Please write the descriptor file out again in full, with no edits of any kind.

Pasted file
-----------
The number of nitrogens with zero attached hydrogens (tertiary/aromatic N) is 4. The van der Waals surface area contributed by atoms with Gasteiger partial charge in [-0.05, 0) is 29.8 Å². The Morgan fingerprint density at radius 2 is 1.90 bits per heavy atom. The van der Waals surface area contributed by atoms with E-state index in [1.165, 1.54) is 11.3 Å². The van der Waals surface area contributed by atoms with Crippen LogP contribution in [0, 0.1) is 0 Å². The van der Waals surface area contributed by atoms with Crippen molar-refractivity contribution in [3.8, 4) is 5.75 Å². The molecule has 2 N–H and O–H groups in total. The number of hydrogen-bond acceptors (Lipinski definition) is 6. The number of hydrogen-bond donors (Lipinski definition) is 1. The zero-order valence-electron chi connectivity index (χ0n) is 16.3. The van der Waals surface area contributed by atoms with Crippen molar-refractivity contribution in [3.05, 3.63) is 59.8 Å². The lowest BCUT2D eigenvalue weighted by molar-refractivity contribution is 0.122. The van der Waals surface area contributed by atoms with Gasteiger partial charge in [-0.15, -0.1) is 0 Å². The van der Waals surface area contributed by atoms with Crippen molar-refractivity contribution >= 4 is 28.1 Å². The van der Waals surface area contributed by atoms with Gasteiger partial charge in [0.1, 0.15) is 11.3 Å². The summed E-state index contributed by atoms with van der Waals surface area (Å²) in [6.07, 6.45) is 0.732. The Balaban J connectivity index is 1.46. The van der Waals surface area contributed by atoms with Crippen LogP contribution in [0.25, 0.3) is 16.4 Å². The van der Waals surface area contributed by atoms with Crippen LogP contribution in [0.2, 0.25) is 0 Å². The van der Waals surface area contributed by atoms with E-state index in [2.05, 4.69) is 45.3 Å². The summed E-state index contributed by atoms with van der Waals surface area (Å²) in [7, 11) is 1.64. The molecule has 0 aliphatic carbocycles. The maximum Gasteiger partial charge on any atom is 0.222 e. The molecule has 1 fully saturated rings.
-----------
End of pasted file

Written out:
The number of nitrogens with zero attached hydrogens (tertiary/aromatic N) is 4. The van der Waals surface area contributed by atoms with Gasteiger partial charge in [-0.05, 0) is 29.8 Å². The Morgan fingerprint density at radius 2 is 1.90 bits per heavy atom. The van der Waals surface area contributed by atoms with E-state index in [1.165, 1.54) is 11.3 Å². The van der Waals surface area contributed by atoms with Crippen LogP contribution in [0, 0.1) is 0 Å². The van der Waals surface area contributed by atoms with Crippen molar-refractivity contribution in [3.8, 4) is 5.75 Å². The molecule has 2 N–H and O–H groups in total. The number of hydrogen-bond acceptors (Lipinski definition) is 6. The number of hydrogen-bond donors (Lipinski definition) is 1. The zero-order valence-electron chi connectivity index (χ0n) is 16.3. The van der Waals surface area contributed by atoms with Crippen molar-refractivity contribution in [3.05, 3.63) is 59.8 Å². The lowest BCUT2D eigenvalue weighted by molar-refractivity contribution is 0.122. The van der Waals surface area contributed by atoms with Gasteiger partial charge in [-0.15, -0.1) is 0 Å². The van der Waals surface area contributed by atoms with Crippen molar-refractivity contribution >= 4 is 28.1 Å². The van der Waals surface area contributed by atoms with Gasteiger partial charge in [0.1, 0.15) is 11.3 Å². The summed E-state index contributed by atoms with van der Waals surface area (Å²) in [6.07, 6.45) is 0.732. The Balaban J connectivity index is 1.46. The van der Waals surface area contributed by atoms with Crippen LogP contribution in [0.25, 0.3) is 16.4 Å². The van der Waals surface area contributed by atoms with Crippen LogP contribution in [0.2, 0.25) is 0 Å². The van der Waals surface area contributed by atoms with E-state index in [2.05, 4.69) is 45.3 Å². The summed E-state index contributed by atoms with van der Waals surface area (Å²) in [7, 11) is 1.64. The molecule has 0 aliphatic carbocycles. The maximum Gasteiger partial charge on any atom is 0.222 e. The molecule has 1 fully saturated rings.